I was in the wrong on the above occasion, but I’m already past caring. The way our hosts drive, or at least some of them, is rather poor. The jaw-dropping mismatch of cars to space-for-cars must be partly to blame for the way in which many of them blatantly park up in a stream of traffic, pop their hazards on and amble off to the shops. A chap today who’d driven too far past the red traffic lights chose, rather than being embarrassed to lean on his horn, shout and gesticulate, mirroring the actions of the bus driver who’d had to swerve to avoid him. Outside a Lidl we waited for an hour for the sosta to open, watching as a steady stream of non-disabled and non-parents parked in the disabled and parents places. They just don’t seem to care two hoots. It is in a way a liberating feeling. As proved by my point above, if everyone’s driving sucks, then my mistakes mean almost nothing here as long as no-one gets hurt. Ju’s flinching when cars and mopeds try to, or actually, cut us up. I’m thinking I’m in a big old van, bring it on pal.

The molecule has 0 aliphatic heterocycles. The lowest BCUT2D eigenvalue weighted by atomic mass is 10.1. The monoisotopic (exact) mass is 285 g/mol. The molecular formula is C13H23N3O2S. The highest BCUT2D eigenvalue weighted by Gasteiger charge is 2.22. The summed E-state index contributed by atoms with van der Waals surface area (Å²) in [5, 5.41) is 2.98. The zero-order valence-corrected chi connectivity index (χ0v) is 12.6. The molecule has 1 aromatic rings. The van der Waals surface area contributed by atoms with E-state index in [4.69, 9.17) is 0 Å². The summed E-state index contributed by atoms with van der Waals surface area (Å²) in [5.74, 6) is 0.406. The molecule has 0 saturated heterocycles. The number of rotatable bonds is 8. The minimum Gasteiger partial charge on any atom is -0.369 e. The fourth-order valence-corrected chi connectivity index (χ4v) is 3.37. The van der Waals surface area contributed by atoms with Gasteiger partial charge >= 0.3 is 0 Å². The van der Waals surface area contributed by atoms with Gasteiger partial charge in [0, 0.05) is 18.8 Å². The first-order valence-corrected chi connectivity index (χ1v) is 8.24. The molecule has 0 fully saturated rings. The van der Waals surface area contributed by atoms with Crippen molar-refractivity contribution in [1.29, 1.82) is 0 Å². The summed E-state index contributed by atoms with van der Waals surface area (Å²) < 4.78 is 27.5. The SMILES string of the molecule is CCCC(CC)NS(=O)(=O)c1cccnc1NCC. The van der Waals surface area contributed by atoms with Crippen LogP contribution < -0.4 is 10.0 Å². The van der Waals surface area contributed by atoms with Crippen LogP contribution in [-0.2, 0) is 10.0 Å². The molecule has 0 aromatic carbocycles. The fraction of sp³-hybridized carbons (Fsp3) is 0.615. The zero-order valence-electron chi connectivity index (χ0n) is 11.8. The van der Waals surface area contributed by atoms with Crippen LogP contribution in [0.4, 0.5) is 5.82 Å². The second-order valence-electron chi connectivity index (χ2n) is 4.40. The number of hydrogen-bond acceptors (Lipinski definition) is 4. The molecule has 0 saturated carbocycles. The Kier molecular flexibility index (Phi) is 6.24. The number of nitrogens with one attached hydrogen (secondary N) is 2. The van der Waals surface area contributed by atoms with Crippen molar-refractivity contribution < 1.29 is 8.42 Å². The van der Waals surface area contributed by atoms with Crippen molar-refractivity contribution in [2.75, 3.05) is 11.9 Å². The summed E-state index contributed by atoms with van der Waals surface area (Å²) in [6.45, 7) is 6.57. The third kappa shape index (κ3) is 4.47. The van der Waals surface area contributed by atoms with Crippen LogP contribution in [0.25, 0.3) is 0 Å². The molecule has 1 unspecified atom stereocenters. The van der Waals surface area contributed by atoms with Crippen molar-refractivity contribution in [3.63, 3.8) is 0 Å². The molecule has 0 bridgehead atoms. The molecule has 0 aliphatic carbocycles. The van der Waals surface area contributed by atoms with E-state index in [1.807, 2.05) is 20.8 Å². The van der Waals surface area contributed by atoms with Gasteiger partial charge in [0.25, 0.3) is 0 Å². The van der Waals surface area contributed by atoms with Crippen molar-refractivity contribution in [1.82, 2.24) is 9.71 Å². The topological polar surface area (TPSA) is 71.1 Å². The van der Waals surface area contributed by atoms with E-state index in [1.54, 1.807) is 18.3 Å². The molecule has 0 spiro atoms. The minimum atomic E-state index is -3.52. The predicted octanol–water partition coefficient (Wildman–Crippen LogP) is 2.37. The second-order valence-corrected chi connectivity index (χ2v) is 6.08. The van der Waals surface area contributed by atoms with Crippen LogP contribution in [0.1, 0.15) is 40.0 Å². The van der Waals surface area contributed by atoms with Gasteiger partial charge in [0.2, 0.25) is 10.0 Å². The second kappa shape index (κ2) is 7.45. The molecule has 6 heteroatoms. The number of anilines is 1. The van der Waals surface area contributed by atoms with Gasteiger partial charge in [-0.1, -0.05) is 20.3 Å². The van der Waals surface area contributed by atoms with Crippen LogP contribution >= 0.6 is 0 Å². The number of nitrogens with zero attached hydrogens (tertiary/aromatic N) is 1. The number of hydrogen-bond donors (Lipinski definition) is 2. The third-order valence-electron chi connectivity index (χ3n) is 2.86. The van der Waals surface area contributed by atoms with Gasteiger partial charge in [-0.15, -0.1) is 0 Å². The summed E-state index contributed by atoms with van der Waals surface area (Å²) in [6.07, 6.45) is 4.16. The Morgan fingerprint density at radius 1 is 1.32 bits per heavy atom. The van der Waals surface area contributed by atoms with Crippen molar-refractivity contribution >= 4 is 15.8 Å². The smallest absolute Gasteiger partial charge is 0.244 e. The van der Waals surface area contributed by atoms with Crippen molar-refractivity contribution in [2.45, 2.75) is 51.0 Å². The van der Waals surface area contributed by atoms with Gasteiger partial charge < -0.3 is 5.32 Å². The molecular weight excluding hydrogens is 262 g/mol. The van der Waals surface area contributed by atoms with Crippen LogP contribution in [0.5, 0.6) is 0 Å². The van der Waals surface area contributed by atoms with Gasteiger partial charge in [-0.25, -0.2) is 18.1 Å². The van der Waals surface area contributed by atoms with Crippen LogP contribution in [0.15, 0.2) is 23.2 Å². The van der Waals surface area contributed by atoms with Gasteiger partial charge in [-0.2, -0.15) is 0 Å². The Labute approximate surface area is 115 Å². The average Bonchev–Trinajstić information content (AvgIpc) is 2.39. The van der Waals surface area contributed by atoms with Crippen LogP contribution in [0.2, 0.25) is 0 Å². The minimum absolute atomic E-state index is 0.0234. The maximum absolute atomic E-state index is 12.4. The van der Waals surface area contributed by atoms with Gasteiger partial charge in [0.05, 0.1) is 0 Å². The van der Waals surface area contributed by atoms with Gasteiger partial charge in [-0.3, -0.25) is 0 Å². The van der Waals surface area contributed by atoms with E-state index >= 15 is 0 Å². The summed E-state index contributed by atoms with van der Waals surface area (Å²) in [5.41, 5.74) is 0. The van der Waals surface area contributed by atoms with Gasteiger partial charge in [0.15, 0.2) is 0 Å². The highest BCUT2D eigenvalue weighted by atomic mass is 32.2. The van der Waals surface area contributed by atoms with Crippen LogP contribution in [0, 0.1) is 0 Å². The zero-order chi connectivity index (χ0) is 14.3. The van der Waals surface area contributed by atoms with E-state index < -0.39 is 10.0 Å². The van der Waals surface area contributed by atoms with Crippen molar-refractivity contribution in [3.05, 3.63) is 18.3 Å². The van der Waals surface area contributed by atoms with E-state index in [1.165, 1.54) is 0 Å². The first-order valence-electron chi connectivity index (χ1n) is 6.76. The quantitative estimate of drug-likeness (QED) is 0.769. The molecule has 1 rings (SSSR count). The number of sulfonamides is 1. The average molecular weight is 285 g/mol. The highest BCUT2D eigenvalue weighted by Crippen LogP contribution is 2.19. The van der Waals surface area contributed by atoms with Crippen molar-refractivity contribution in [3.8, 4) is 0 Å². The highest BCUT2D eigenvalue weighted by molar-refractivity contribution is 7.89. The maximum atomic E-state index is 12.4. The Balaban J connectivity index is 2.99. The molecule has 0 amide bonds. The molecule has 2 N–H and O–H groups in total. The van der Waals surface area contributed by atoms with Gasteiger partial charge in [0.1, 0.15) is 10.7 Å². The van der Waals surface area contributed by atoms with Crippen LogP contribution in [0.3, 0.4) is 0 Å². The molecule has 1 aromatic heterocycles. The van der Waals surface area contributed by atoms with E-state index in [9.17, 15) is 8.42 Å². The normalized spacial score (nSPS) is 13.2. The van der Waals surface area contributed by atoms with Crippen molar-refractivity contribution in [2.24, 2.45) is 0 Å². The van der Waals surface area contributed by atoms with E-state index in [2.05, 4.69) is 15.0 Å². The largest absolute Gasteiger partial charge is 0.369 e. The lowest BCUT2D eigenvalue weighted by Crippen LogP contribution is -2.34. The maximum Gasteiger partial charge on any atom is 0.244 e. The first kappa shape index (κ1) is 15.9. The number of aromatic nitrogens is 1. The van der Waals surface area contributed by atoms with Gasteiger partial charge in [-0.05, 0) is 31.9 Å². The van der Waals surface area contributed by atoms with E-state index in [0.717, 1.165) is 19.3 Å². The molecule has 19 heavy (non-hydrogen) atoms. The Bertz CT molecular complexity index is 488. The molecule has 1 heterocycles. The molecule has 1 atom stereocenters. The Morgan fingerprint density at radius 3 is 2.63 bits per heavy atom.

Genoa and La Spezia share the fact they’re sprawling industrialist, ancient ports. Their centres are probably pleasant, interesting places. Our experience of them both however is limited to the outskirts and out here they’re grubby, grey, unkempt, splattered with billboards, beggars and graffiti. Although tomorrow is All Saints Day and a national holiday in Italy, we’re hoping the buses and trains will run, and the downpour will temporarily halt, so we can see this stretch of coast in a new light.
On a plus point, Josef and Petra Wermelinger, who we met on top of a Swiss mountain pass, sent us some photos they took in Geneva in February 2012. The conditions to create this kind of ice are apparently rare, and we found the pictures just incredible.
Happy Halloween Folks! JayShare this post: